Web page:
Posted: Thursday April 27, 2006 12:53PM; Updated: Friday April 28, 2006 4:32PM
Chris Chambliss' Game 5, ninth-inning home run against the Royals sent the Yankees to the 1976 World Series.
Neil DeMause, who writes about the economics of the game for BaseballProspectus.com, says, "The outside is going to look like Yankee Stadium in 1923 on steroids. That's the shell. In between the facade and the seating bowl will be an enormous shopping concourse. That's what the Yankees are really after. When they say they can't renovate the current stadium, they are talking about concessions stands and restaurants. The attempt is to bring all the money that Yankees fans are spending into Yankee Stadium. The intent is to take away business that fans would spend on the street outside the stadium. I'm sure they'll have some locals run some stands in the new park, but they'll pay serious rent to the Yankees."
Inside, the park will be smaller, but not necessarily more intimate. Following the current trend, the new stadium will be geared toward luxury boxes, losing close to 6,000 seats in the process. Chris Isodore of CNNMoney.com recently detailed why it makes economic sense for teams to reduce seating capacity in their new parks: "The team ... hopes that by limiting the supply of tickets, it will create some scarcity and give fans the incentive to buy tickets in advance. As long as the 10,000 lousy seats were available upstairs, fans knew they could always show up and find the better seats available for sale at the last minute."
This might not be a problem for the Yankees now, but what about when the team goes through a losing period? For all of the economic benefits the team will enjoy in their new deal, what will be sacrificed in terms of atmosphere?
"One of the joys of Yankee Stadium today is that you can sit in the tier boxes and still be really close to the action," says Yankees blogger Benjamin Kabak, who has followed the story for Double Play Depth. "The upper deck hangs over the box seats. In the new stadium, the upper deck is much more recessed. Fans won't have that same feeling of closeness and intimacy. With an increase in prices that is sure to accompany a new stadium, I think the fans are getting left out here while George's pockets will reap the benefits."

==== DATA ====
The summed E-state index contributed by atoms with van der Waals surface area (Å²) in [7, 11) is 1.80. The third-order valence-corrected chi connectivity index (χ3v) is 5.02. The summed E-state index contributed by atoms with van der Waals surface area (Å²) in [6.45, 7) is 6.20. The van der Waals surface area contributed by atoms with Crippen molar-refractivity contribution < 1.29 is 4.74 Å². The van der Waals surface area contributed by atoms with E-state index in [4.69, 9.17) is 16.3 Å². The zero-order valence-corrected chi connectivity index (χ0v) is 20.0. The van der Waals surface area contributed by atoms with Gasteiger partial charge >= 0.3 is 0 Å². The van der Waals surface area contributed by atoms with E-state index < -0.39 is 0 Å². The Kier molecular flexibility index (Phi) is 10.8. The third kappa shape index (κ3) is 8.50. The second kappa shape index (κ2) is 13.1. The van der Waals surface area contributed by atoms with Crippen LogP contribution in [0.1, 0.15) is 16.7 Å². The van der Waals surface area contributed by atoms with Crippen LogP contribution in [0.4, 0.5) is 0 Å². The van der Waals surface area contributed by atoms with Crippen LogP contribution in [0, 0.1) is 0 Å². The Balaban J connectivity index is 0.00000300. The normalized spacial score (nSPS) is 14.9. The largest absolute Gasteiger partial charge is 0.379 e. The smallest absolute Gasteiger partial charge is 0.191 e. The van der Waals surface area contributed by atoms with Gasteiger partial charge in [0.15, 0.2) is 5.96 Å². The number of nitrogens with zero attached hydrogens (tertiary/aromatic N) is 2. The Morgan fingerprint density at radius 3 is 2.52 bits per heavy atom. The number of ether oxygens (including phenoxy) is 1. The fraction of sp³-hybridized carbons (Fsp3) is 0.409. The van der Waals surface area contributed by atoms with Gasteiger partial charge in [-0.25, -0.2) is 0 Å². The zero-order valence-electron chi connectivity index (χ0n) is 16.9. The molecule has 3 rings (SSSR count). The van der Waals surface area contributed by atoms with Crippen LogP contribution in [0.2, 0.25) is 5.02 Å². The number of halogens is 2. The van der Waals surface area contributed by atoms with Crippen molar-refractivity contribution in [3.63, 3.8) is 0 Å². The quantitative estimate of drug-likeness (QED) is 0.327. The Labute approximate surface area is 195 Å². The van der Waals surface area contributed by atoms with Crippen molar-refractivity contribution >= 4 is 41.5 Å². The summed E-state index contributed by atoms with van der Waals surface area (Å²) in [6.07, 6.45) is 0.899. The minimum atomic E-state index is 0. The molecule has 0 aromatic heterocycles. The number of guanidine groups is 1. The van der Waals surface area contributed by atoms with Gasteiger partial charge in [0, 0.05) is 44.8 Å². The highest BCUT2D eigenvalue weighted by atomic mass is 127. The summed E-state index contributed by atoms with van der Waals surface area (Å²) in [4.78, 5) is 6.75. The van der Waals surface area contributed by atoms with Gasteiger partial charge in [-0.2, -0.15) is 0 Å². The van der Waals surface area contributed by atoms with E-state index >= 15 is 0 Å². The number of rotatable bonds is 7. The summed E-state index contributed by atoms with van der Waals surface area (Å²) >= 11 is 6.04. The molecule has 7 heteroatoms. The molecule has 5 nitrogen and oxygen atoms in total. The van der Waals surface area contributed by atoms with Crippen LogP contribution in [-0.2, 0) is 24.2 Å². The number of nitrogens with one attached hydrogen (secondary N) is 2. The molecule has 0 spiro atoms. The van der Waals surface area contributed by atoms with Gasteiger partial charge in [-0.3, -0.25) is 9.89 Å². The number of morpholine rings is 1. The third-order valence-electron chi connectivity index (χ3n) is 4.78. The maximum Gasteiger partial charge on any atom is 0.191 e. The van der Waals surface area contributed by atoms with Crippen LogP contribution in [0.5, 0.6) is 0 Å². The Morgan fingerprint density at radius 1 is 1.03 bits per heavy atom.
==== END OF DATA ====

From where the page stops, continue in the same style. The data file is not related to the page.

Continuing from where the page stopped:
DeMause adds, "Yankee Stadium holds a lot of people, but it's very compact. The tier boxes at Yankee stadium are some the best seats in baseball."
Some of my favorite Stadium memories are of sitting in the lower section of the tier behind home plate -- Bobby Murcer hitting an extra-inning home run against the Orioles in the early '80s, watching Kent Hrbek plant bomb after bomb in the right-field upper deck during batting practice and, just a few years ago, seeing Juan Encarnacion launch a flat sinker from Ramiro Mendoza into the left-field bleachers.
As with the passing of many great institutions, there will be a good deal of loss when the current Stadium is retired. We've grown accustom to the place, warts and all -- the lousy bathrooms, forgettable concessions and jam-packed runways. So how difficult will it be to see the place go? "Change equals Death," Woody Allen once wrote. But while most New Yorkers like to bemoan change, we are also quick to adapt. I was initially distressed when I heard the news about the new Yankee Stadium last year, but also somehow relieved. At least the team wouldn't be relocated to New Jersey, which had been discussed ad nauseam back in the '80s.
Yankee Stadium is filled with the ghosts of Yankees past, even though the place today is quite different from the one DiMaggio and Ruth played in. You can sit in the Stadium now and see Monument Park and imagine what the place looked like when they were in the field of play, when Death Valley was really Death Valley. Yet there have been plenty of great memories generated by Steinbrenner's teams, too, starting with Chris Chambliss' pennant-winning homer in 1976, continuing through the Joe Torre years.
The uniqueness of Yankee Stadium will be altered when the new place is put up, but not lost completely -- just rearranged, altered. There will be a pastiche of the past there and it will still be populated by New Yorkers. And it is the New York fans who are ultimately responsible for the kinetic energy of the place.
"The function of baseball, game and business, is to manufacture memories," wrote Leonard Koppett, the legendary sports writer. "That can't change." The new park will be different, and for some worse. But it will be what we've got, and new memories will be created there. And hey, at least it's not in Jersey.
Alex Belth is the founder and co-author of Bronx Banter. His biography of Curt Flood, "Stepping Up: The Story of All-Star Curt Flood and His Fight for Baseball Players' Rights," is available on Amazon.com.